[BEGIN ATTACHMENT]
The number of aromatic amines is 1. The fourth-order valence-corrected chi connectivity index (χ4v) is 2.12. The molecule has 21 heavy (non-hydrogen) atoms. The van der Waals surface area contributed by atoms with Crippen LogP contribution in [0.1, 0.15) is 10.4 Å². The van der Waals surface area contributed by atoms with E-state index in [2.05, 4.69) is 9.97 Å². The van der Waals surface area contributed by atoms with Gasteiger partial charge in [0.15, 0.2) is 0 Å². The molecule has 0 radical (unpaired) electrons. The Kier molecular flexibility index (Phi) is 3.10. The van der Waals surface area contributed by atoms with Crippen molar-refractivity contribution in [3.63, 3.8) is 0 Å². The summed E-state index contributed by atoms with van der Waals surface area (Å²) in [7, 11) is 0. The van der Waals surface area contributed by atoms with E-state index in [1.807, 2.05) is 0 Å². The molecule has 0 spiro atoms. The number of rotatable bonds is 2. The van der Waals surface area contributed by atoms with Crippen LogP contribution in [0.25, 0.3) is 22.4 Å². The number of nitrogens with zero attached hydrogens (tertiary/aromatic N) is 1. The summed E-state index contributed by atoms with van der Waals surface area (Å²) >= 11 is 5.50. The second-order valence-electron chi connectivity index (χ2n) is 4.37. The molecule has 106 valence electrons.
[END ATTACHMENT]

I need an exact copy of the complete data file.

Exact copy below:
The number of aromatic amines is 1. The fourth-order valence-corrected chi connectivity index (χ4v) is 2.12. The molecule has 21 heavy (non-hydrogen) atoms. The van der Waals surface area contributed by atoms with Crippen LogP contribution in [0.1, 0.15) is 10.4 Å². The van der Waals surface area contributed by atoms with E-state index in [2.05, 4.69) is 9.97 Å². The van der Waals surface area contributed by atoms with Gasteiger partial charge in [0.15, 0.2) is 0 Å². The molecule has 0 radical (unpaired) electrons. The Kier molecular flexibility index (Phi) is 3.10. The van der Waals surface area contributed by atoms with Crippen molar-refractivity contribution in [3.63, 3.8) is 0 Å². The summed E-state index contributed by atoms with van der Waals surface area (Å²) in [7, 11) is 0. The van der Waals surface area contributed by atoms with E-state index in [1.807, 2.05) is 0 Å². The molecule has 0 spiro atoms. The number of rotatable bonds is 2. The van der Waals surface area contributed by atoms with Crippen LogP contribution in [0.25, 0.3) is 22.4 Å². The number of nitrogens with zero attached hydrogens (tertiary/aromatic N) is 1. The summed E-state index contributed by atoms with van der Waals surface area (Å²) >= 11 is 5.50. The second-order valence-electron chi connectivity index (χ2n) is 4.37. The molecule has 106 valence electrons.